Those who choose to alienate themselves are going to do it with whatever platform/vehicle they can. Providing a tool like the telepresence (ha! just had to add that word to the dictionary) robot will bring far more people together than it separates.

  • TechDubDoob May 20, 2010 on 6:07 pm

    It’s certainly cool and interesting. However, it’ll be even more interesting to see how practical something like this will be as time goes on.

  • Jason Markow May 20, 2010 on 2:07 pm

    I think this is incredible. I think that looking at the alienation of select individuals just focusing on the negative impact of such technology.

    As these ‘roll-out’, (as I am sure they will in some form or another) suddenly the physical space we occupy is both nothing… and everything.

    This is far more than a glorified communication platform. We are beginning to interact with the real world as we do online. What I mean is this: On the web we “go to” sites without actually going anywhere, now (or soon at least) we can “go to” actual physical places, interact, and experience them without having to go anywhere.

    I argue that the benefits (green, safety, and the ability to connect with more people on a deeper level than ever before) far out weigh any potential negative impact.

    Those who choose to alienate themselves are going to do it with whatever platform/vehicle they can. Providing a tool like the telepresence (ha! just had to add that word to the dictionary) robot will bring far more people together than it separates.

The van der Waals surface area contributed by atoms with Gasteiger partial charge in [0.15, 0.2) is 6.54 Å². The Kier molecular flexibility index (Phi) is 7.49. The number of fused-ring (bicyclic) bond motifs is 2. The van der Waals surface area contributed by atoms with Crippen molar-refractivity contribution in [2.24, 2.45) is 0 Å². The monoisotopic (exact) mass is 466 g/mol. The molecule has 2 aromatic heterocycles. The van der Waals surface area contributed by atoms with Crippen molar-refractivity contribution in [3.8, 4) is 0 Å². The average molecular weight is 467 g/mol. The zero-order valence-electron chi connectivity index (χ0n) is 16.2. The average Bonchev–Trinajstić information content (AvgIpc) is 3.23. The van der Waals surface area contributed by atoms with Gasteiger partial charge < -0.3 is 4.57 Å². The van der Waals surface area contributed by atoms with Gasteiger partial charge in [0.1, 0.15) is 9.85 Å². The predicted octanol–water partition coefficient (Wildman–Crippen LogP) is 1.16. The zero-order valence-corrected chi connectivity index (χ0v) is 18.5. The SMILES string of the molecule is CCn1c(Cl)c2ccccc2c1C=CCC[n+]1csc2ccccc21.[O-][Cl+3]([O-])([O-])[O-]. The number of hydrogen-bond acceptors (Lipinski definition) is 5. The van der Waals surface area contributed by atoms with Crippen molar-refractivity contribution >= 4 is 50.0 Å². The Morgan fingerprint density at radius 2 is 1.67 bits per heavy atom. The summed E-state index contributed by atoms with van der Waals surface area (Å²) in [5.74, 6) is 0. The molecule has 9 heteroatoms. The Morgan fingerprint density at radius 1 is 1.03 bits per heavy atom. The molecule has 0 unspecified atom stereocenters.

• TechDubDoob May 20, 2010 on 2:07 pm

    It’s certainly cool and interesting. However, it’ll be even more interesting to see how practical something like this will be as time goes on.

  • Trencher93 May 20, 2010 on 7:09 pm

    Wasn’t Robbins doing this in the 90s?! I remember him doing something with theaters so he could transmit nonsense without being present.

  • Trencher93 May 20, 2010 on 3:09 pm

    Wasn’t Robbins doing this in the 90s?! I remember him doing something with theaters so he could transmit nonsense without being present.

  • Nitish Kannan August 1, 2010 on 9:33 pm

    I think this just enhances communication just as the cell phone or landline phones do as does internet, email and social networks which are just email with a page and bunch of pictures, This telepresence has been around for decades now only is it getting cheap enough for widespread use because of cheap bandwith and computational equipment.

  • Nitish Kannan August 1, 2010 on 5:33 pm

    I think this just enhances communication just as the cell phone or landline phones do as does internet, email and social networks which are just email with a page and bunch of pictures, This telepresence has been around for decades now only is it getting cheap enough for widespread use because of cheap bandwith and computational equipment.